How to Deal with Post-Contest Binge Eating

Okay, if you’re reading this (which isn’t really a conditional, because you obviously are reading this), you’ve most likely competed in a physique show. It might have been a bodybuilding, physique, figure, or bikini contest, and it might have been your first, second, or 83rd. But now is that crucial period where the temptations to binge are through the roof and you just want a simple, step-by-step plan to ensure the dreaded “post-contest binge” does not consume you. Well, you’ve found that plan, so keep reading!

But wait, before you continue, if you haven’t already read my article on why bodybuilding (and, in the same respect, any other physique contest) is not much more than a glorified eating disorder, definitely read that first. My ensuing thoughts might be a little confusing if you don’t already know where I’m coming from.

READ: Bodybuilding - The Glorified Eating Disorder

The post-contest binge

After the extremely stringent and restrictive dieting practices physique competitors will use to get lean enough to step on stage, there is suddenly a newfound sense of freedom. You are able to eat whatever you want, in whatever amounts you would like. While this sounds nice on the surface, anyone who has been through this knows how unbelievably terrifying it can be (especially with those for a propensity to engage in disordered eating behaviors).

Photo credit: Flickr user Joel Stephens

Photo credit: Flickr user Joel Stephens

You see, after months and months of what your brain perceives as a “famine,” this new food availability (again, as your brain sees it) triggers the drive to “feast” in a compensatory manner. In essence, you’ve been telling the brain “we’re starving and need to find food,” and once that food is available again, the brain responds, “alright, time to stock up on as much as possible to both restore energy and hormones and make sure we have enough fat stores for this to never happen again.”

In fact, Tabitha and I discussed this very side of bodybuilding on the podcast episode I was featured on. In it, I discuss what it’s like for males with eating disorders and how they can open up about this; my story and how I went from competitive bodybuilding to binge-eating to full recovery; and what my new book, 100 Days of Food Freedom, offers.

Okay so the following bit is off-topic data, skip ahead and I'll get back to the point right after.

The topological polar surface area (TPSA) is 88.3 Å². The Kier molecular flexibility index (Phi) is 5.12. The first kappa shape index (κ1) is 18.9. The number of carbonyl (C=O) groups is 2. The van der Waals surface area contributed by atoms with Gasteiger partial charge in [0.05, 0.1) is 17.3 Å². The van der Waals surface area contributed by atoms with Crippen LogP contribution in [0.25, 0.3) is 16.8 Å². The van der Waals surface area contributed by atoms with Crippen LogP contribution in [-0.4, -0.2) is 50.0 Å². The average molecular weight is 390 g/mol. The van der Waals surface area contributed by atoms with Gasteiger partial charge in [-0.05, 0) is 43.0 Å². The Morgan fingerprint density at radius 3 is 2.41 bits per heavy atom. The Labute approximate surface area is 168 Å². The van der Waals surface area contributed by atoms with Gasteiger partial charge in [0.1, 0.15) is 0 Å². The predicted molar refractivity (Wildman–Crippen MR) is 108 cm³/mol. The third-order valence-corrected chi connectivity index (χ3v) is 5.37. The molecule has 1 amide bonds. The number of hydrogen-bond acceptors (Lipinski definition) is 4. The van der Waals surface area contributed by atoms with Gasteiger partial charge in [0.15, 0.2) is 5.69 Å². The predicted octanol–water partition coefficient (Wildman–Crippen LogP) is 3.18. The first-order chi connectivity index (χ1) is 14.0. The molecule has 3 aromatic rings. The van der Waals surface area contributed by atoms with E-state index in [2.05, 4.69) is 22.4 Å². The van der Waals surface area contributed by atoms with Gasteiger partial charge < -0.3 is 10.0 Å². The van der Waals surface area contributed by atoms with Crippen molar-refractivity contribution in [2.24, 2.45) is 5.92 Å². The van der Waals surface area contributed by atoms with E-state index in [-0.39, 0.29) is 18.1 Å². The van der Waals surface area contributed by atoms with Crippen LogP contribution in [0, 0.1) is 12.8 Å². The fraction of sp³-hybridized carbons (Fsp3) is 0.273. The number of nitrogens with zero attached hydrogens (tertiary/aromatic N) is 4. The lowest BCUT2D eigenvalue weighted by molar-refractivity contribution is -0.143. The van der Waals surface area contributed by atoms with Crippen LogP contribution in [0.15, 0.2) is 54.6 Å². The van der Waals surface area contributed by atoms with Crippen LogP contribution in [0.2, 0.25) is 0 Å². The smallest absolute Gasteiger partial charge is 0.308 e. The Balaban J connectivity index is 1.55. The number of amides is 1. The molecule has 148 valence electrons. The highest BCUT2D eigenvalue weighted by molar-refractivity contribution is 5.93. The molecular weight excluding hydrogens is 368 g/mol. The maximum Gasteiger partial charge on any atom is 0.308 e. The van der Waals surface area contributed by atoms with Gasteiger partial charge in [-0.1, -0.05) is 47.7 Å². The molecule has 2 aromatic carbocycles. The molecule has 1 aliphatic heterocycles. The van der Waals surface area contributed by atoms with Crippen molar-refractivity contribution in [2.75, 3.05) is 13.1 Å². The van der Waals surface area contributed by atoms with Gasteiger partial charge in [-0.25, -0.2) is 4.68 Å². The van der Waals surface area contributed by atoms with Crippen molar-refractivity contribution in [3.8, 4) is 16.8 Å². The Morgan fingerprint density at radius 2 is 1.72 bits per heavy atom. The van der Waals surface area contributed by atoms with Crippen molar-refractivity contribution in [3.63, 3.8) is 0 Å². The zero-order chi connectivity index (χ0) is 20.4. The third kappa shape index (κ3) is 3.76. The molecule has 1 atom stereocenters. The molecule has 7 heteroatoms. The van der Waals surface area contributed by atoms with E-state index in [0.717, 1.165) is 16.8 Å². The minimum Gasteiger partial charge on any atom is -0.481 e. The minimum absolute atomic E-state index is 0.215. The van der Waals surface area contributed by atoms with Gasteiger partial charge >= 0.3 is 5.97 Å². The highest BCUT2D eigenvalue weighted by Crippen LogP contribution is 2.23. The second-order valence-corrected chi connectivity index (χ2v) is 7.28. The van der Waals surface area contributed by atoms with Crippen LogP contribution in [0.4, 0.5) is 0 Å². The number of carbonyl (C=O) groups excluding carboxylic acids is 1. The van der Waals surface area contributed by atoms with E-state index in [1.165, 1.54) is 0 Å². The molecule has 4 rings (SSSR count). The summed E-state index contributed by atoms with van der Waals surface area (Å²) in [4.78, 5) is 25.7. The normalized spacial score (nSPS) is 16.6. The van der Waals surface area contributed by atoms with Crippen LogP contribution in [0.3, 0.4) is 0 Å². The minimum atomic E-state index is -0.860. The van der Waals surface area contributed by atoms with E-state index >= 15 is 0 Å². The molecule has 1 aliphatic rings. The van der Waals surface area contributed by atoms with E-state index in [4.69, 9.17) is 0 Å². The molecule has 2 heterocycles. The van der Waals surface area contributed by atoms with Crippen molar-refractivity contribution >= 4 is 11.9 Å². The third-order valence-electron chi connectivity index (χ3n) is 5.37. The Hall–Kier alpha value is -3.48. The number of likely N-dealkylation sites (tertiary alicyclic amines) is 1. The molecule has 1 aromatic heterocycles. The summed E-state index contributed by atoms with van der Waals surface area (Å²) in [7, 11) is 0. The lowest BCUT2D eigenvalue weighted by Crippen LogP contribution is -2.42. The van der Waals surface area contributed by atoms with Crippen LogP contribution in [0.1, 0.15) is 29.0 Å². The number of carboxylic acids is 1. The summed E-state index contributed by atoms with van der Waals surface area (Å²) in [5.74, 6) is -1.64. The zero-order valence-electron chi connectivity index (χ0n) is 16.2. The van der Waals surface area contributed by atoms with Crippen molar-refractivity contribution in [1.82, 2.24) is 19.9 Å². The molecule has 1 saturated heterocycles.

So, with this scary situation set in place, where you realize the capacity to eat insane amounts of food and disproportionately store lots of fat, how does one go about preventing (or managing) this?

How to deal with post-contest binge eating

I’m going to outline 4 major steps to dealing with this post-contest binge eating period. Employ these four and you’ll be well on your way to a healthier relationship with food and a post-contest period not marked by seemingly endless and shameful eating patterns and body hatred.

1) Plan something

The absolute first thing is to plan something for after the show. Whether that’s a vacation or some other event, it just has to take you out of your element. You don’t want to just sit around ruminating on thoughts of what’s available to binge on.


And, most importantly: do not plan on a second show. In fact, and I’m unapologetically repeating this, consider whether competitive physique sports are even worth your time and mental energy (hint: they’re not).

Planning on a fun, relaxing vacation accomplishes two major things. First, it lets you relax in a non-food way. This is not to say there’s anything at all wrong with “comfort foods,” but instead that when the body’s in this disproportionately compensatory “feast” state, it’s not thinking straight and will take whatever it can get to initiate bingeing.

Second, it allows you to indulge on some of the foods you’ve been craving, but in a healthy environment. As an example, compare and contrast these two scenarios: